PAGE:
On Revising with Flashcards

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While working on The Rising Gold revisions, as you all know I am doing, I decided to try something a little different. I was going to do my revising in passes method, as I usually do, but I wanted something a little more concrete than my usual Evernote list to help guide me through the different issues I had to focus on.

So I pulled out my flashcards.

On each flashcard, I wrote down the main issue I needed to fix, then the way(s) I intended to fix it. So, for example, one flashcard might say:


  • Fix scene A by xyz
  • Add scene B where abc
  • Cut mentions of THIS DOESN'T MAKE SENSE

Except, you know, with specifics to the manuscript and what, exactly, I'm fixing.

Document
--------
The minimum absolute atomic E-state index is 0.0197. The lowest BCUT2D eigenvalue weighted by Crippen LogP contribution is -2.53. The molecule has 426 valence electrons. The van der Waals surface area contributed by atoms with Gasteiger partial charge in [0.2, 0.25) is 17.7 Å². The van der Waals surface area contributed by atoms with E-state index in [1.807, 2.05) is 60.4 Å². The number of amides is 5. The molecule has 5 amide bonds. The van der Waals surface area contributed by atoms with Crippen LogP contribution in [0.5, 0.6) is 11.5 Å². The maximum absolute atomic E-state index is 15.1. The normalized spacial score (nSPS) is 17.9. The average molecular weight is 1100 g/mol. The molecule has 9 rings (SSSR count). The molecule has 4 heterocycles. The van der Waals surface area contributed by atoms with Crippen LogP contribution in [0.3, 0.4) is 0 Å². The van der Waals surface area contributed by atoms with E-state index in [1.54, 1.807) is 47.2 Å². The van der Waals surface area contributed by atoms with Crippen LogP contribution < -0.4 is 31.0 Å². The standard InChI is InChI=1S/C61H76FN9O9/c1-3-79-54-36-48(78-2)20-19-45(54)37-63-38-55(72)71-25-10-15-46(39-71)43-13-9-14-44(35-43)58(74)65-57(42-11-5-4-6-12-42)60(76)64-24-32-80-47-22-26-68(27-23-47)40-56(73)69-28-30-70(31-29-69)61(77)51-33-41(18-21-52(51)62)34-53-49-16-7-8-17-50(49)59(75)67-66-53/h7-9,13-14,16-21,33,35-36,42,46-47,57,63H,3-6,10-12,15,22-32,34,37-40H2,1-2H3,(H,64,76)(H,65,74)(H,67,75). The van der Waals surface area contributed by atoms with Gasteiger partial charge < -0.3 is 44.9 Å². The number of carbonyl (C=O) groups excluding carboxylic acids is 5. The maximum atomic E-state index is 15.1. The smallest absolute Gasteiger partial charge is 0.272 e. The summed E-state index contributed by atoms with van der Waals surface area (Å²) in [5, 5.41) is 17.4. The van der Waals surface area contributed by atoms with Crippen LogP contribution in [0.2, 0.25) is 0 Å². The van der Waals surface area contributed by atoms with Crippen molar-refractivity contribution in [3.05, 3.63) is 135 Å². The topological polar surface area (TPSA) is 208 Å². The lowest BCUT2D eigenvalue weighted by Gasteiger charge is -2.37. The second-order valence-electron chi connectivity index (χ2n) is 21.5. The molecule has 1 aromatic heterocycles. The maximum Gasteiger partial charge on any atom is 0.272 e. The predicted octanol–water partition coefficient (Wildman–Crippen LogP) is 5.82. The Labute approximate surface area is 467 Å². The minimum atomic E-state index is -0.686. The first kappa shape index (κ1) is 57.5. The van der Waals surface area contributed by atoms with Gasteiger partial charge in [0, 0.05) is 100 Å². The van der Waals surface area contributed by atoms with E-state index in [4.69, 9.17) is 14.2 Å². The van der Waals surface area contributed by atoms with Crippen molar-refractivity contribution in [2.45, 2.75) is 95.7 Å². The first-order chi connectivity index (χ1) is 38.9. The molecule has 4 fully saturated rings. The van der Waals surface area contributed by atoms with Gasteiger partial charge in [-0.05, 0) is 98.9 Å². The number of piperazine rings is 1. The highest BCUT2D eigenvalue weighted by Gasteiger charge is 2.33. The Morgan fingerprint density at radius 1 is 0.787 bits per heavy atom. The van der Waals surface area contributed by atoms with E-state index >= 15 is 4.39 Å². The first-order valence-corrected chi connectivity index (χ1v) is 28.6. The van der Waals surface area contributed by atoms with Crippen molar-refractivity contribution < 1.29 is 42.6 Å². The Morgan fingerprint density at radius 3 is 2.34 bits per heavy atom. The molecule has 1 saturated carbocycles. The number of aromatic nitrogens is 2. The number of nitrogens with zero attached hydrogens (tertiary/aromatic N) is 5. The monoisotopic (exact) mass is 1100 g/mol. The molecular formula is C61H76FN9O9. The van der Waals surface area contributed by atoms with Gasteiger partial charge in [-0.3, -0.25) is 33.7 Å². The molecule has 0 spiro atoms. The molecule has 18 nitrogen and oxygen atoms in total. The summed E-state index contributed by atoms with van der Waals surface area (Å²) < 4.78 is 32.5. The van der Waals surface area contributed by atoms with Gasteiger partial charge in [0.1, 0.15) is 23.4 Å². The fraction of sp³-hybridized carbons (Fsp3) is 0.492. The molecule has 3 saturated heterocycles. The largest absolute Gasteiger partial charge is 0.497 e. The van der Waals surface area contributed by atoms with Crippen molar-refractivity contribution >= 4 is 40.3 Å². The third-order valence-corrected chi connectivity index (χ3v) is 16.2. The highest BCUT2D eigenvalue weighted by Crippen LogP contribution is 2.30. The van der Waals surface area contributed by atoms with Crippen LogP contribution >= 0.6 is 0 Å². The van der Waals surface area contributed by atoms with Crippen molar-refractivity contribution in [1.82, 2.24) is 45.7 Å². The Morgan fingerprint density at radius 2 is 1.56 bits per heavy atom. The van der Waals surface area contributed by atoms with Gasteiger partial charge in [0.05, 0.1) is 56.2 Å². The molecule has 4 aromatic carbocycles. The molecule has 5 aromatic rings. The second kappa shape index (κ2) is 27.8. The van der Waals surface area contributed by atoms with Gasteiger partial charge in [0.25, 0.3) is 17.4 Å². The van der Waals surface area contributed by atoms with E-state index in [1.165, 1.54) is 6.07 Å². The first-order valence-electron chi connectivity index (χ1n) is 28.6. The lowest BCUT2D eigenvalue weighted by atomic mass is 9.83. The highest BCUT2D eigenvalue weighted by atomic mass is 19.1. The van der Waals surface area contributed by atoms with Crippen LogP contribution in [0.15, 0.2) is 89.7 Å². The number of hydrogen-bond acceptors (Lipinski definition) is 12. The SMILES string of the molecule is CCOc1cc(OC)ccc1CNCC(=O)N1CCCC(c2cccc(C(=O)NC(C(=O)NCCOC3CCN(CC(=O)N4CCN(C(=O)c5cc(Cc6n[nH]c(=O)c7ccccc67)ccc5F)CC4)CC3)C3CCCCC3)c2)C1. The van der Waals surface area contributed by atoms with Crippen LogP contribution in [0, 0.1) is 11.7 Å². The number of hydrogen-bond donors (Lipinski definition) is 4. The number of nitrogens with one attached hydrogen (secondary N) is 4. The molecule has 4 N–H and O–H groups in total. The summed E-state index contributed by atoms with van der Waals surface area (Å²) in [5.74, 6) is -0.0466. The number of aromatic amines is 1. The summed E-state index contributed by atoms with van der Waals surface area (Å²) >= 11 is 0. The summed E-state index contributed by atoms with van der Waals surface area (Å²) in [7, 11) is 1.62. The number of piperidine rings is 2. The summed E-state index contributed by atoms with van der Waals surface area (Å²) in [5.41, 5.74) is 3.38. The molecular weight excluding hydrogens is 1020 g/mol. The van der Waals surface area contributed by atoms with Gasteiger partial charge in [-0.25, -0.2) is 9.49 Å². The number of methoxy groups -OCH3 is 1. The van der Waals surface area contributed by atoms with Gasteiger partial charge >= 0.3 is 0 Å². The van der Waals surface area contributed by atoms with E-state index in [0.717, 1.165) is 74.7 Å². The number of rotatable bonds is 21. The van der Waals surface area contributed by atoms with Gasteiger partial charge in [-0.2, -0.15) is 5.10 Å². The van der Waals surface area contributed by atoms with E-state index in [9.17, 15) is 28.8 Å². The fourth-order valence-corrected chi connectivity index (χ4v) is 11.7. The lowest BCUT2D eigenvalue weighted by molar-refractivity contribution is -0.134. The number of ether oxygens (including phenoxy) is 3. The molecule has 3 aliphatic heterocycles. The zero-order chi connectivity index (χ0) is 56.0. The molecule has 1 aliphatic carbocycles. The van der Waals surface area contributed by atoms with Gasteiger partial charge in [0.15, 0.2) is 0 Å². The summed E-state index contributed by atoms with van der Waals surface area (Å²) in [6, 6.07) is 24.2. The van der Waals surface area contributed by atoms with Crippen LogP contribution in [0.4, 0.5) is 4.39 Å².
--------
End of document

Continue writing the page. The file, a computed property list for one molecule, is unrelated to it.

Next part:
Once I had a stack, I organized them by difficulty. So the most difficult issues I needed to fix—the ones that required multiple steps to fix—I put up top to tackle first, and the easy issues I put at the bottom. How you prioritize is up to you—sometimes I like to put easy ones first to ease myself into the revisions—but this time I wanted to get the more difficult things over with so they weren't hanging over my head as I worked. 

As I made adjustments, I'd check off each bullet point, and eventually when I'm completely done tackling the issue I'll check off the whole card and start a done pile. Then I'll get to watch my issues pile shrink while my progress pile grows, which I think will be nicely gratifying. 

I haven't used flashcards like this before, but I like it so far. It was the extra little something I needed to visualize my revisions and feel prepared enough to dive into the work.

Have you ever used flashcards for revisions in a similar way? 

Twitter-sized bites:
Not sure where to start with revisions? @Ava_Jae suggests planning with flashcards. (Click to tweet)

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